"If Spar had been made aware of typical complications by Dr. McKinnon and Dr. Shabeeb and already had a thorough appreciation of the common risks from invasive abdominal procedures, the jury was entitled to take her knowledge into consideration when assessing whether she would have declined surgery in light of more comprehensive disclosure," wrote Justice Boehm.

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  1. A traditional parade of attorneys? Really Evansville? Y'all need to get out more. When is the traditional parade of notaries? Nurses? Sanitation workers? Pole dancers? I gotta wonder, do throngs of admiring citizens gather to laud these marching servants of the constitution? "Show us your billing records!!!" Hoping some video gets posted. Ours is not a narcissistic profession by any chance, is it? Nah .....

  2. My previous comment not an aside at court. I agree with smith. Good call. Just thought posting here a bit on the if it bleeds it leads side. Most attorneys need to think of last lines of story above.

  3. Hello everyone I'm Gina and I'm here for the exact same thing you are. I have the wonderful joy of waking up every morning to my heart being pulled out and sheer terror of what DCS is going to Throw at me and my family today.Let me start from the !bebeginning.My daughter lost all rights to her 3beautiful children due to Severe mental issues she no longer lives in our state and has cut all ties.DCS led her to belive that once she done signed over her right the babies would be with their family. We have faught screamed begged and anything else we could possibly due I hired a lawyer five grand down the drain.You know all I want is my babies home.I've done everything they have even asked me to do.Now their saying I can't see my grandchildren cause I'M on a prescription for paipain.I have a very rare blood disease it causes cellulitis a form of blood poisoning to stay dormant in my tissues and nervous system it also causes a ,blood clotting disorder.even with the two blood thinners I'm on I still Continue to develop them them also.DCS knows about my illness and still they refuse to let me see my grandchildren. I Love and miss them so much Please can anyone help Us my grandchildren and I they should be worrying about what toy there going to play with but instead there worrying about if there ever coming home again.THANK YOU DCS FOR ALL YOU'VE DONE. ( And if anyone at all has any ideals or knows who can help. Please contact (765)960~5096.only serious callers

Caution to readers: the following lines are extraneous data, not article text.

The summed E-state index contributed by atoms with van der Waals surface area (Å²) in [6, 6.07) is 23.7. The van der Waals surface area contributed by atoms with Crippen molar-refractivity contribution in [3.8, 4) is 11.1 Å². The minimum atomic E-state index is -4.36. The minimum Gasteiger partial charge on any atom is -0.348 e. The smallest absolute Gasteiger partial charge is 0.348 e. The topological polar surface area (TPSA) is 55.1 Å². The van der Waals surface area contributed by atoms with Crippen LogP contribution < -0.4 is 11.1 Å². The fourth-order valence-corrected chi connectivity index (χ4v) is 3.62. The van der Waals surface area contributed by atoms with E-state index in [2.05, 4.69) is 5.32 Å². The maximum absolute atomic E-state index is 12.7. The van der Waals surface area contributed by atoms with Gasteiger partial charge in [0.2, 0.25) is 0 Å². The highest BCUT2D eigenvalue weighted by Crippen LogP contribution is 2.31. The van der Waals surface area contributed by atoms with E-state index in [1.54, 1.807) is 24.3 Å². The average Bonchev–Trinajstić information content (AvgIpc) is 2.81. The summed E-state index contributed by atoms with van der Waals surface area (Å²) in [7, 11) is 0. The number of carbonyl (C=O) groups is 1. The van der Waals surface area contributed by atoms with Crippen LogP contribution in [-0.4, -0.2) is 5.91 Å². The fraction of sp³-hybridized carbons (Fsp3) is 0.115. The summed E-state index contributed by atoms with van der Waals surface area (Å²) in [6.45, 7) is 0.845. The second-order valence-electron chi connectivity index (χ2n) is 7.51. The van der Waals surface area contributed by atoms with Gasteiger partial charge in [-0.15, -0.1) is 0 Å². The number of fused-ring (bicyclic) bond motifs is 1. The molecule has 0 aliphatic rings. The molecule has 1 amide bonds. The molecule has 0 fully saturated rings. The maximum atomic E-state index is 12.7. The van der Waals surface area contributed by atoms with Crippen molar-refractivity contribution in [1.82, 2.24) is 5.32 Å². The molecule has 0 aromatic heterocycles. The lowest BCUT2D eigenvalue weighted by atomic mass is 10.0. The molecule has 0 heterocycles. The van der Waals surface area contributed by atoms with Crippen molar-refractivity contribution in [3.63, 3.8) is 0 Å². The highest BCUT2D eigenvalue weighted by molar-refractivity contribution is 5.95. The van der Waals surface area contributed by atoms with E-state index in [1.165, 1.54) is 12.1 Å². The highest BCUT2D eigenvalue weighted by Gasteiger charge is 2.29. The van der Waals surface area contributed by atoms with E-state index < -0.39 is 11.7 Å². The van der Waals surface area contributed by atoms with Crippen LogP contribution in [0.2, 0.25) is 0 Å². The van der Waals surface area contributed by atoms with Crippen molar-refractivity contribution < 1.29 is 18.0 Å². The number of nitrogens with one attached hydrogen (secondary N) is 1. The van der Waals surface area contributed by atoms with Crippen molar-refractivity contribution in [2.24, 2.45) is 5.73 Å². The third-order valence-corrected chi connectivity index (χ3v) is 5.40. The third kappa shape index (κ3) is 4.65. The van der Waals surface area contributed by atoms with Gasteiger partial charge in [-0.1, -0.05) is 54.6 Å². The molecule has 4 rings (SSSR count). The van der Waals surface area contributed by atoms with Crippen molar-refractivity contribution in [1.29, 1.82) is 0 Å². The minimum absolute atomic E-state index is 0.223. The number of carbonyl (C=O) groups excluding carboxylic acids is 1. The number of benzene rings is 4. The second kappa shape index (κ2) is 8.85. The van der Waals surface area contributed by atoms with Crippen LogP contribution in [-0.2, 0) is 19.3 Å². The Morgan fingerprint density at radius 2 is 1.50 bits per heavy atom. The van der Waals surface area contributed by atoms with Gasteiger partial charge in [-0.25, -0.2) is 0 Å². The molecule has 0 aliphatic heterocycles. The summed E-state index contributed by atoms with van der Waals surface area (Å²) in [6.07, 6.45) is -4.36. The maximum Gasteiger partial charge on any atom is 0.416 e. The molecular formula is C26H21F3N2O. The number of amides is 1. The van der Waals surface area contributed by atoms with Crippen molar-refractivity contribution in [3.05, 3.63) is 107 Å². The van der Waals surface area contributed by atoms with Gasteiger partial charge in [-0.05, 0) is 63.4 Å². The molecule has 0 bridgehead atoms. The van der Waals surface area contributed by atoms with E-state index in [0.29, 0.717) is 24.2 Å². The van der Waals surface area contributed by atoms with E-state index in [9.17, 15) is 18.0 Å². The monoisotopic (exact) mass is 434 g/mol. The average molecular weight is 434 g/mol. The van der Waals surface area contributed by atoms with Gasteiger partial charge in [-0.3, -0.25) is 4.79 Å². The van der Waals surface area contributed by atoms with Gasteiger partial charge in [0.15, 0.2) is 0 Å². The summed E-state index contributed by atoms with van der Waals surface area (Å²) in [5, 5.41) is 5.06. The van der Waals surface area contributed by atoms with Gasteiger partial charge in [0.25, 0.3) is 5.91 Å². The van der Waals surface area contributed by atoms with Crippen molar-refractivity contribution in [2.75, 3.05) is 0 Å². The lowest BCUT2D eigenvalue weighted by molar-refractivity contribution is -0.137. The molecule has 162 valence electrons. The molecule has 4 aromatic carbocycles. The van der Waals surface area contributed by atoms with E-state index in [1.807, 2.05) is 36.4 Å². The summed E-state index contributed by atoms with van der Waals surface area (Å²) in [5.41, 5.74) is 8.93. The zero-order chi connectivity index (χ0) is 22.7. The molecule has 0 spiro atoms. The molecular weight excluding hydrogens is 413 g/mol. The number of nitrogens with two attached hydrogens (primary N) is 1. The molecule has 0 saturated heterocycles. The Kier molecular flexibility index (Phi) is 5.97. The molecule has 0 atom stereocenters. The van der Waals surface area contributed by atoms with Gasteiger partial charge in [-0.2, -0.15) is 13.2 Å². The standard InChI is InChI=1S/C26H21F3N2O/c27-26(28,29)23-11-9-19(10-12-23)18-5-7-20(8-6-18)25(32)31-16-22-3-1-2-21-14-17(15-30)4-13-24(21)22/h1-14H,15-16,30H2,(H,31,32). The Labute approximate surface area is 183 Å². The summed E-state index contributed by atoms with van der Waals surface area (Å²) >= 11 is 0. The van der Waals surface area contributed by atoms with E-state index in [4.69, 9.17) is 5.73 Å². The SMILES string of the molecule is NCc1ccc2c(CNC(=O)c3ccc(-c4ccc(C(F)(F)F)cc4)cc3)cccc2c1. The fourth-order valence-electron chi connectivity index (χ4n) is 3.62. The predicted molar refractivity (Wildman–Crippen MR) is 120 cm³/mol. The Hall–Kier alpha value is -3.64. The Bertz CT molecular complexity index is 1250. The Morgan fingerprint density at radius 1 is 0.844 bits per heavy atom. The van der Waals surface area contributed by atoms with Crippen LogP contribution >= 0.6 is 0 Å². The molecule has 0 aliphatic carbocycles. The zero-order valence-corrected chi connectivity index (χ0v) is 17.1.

4. He must be a Rethuglican, for if from the other side of the aisle such acts would be merely personal and thus not something that attaches to his professional life. AND ... gotta love this ... oh, and on top of talking dirty on the phone, he also, as an aside, guess we should mention, might be important, not sure, but .... "In addition to these allegations, Keaton was accused of failing to file an appeal after he collected advance payment from a client seeking to challenge a ruling that the client repay benefits because of unreported income." rimshot

  5. I am not a fan of some of the 8.4 discipline we have seen for private conduct-- but this was so egregious and abusive and had so many points of bad conduct relates to the law and the lawyer's status as a lawyer that it is clearly a proper and just disbarment. A truly despicable account of bad acts showing unfit character to practice law. I applaud the outcome.